2 Background to the PoemThis poem, published in 1850, was written in memory of Tennyson’s friend, Arthur Henry Hallam who was engaged to marry his sister but died of a strokeIn Memoriam has 133 sections – this extract is section 7The poem was written over 17 years, and is comprised of many short poems which he wove togetherIt does not only concern Alfred, but also reflects on Tennyson’s philosophical ideas on religion, life, death, science and immortalityIn this Section, Tennyson is paying a visit to the house in which Arthur used to live
3 Dark house, by which once more I stand Dark house = metaphor for death (the dark house of the tomb), the two words are stressed, creating a spondee but are also stressed by the use of the commaNow Arthur has died, he has taken all the beauty with him – Tennyson sees everything as dark and dull due to his griefAlliteration of long “l” sounds illustrates his extended grief and loneliness“Doors” is emphasised by the two commas, and may symbolise a border between life and deathDark house, by which once more I standHere in the long unlovely street,Doors, where my heart was used to beatSo quickly, waiting for a handHarsh sounding rhyme “street” and “beat” reflects his painCommas slow the rhythm down, mirroring how his heart has also slowed – it doesn’t beat quickly anymoreThe unclasped hand is a sign that his friend is gone forever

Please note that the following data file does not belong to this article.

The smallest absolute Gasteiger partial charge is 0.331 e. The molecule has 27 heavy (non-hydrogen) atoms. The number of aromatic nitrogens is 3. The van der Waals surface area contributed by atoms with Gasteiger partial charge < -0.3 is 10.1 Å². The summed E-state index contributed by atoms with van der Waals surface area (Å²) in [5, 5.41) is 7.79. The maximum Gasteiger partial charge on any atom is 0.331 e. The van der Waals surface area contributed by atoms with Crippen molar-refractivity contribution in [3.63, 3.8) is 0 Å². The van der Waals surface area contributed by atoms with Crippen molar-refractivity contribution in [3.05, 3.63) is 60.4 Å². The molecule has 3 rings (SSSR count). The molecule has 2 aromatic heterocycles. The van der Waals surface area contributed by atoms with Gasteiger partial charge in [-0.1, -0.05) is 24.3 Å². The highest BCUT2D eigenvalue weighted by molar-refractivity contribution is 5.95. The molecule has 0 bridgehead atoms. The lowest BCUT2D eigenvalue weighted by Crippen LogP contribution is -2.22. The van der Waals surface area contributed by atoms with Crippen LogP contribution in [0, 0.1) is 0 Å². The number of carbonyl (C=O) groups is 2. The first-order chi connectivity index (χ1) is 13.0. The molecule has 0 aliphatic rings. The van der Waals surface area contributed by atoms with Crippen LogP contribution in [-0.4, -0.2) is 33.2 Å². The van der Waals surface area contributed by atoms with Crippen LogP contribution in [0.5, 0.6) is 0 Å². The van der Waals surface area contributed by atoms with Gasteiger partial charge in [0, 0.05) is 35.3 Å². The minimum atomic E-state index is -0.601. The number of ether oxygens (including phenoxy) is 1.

4 A hand that can be clasp’d no more- Behold me, for I cannot sleep, The reference to the unclasped hand spreads over two stanzas, displaying the distance between the two friends, or the distinction between life and deathA hand that can be clasp’d no more-Behold me, for I cannot sleep,And like a guilty thing I creepAt earliest morning to the door.The poet is feeling guilty so unable to sleep, but why?Morning = pun on mourning?
5 He is not here; but far away The noise of life begins again, The semi colon conveys the poet’s complicated, confused feelingsThis line is ambiguous, it has a different meaning if you pause it the end of the first line to if you carry on throughIn each stanza, half the lines are indented and half are not, perhaps representing Tennyson’s distance from his friendHe is not here; but far awayThe noise of life begins again,And ghastly thro’ the drizzling rainOn bald street breaks the blank day.The rhythm of the last line contrasts with the rest of the poem, which could suggest he is coming to terms with the loss. The plosives sound harsh, mirroring the idea of him waking up and getting on with his life, although this may be painfulThe “blank day” could reflect his emptiness, but could also signify a blank slate or new beginning
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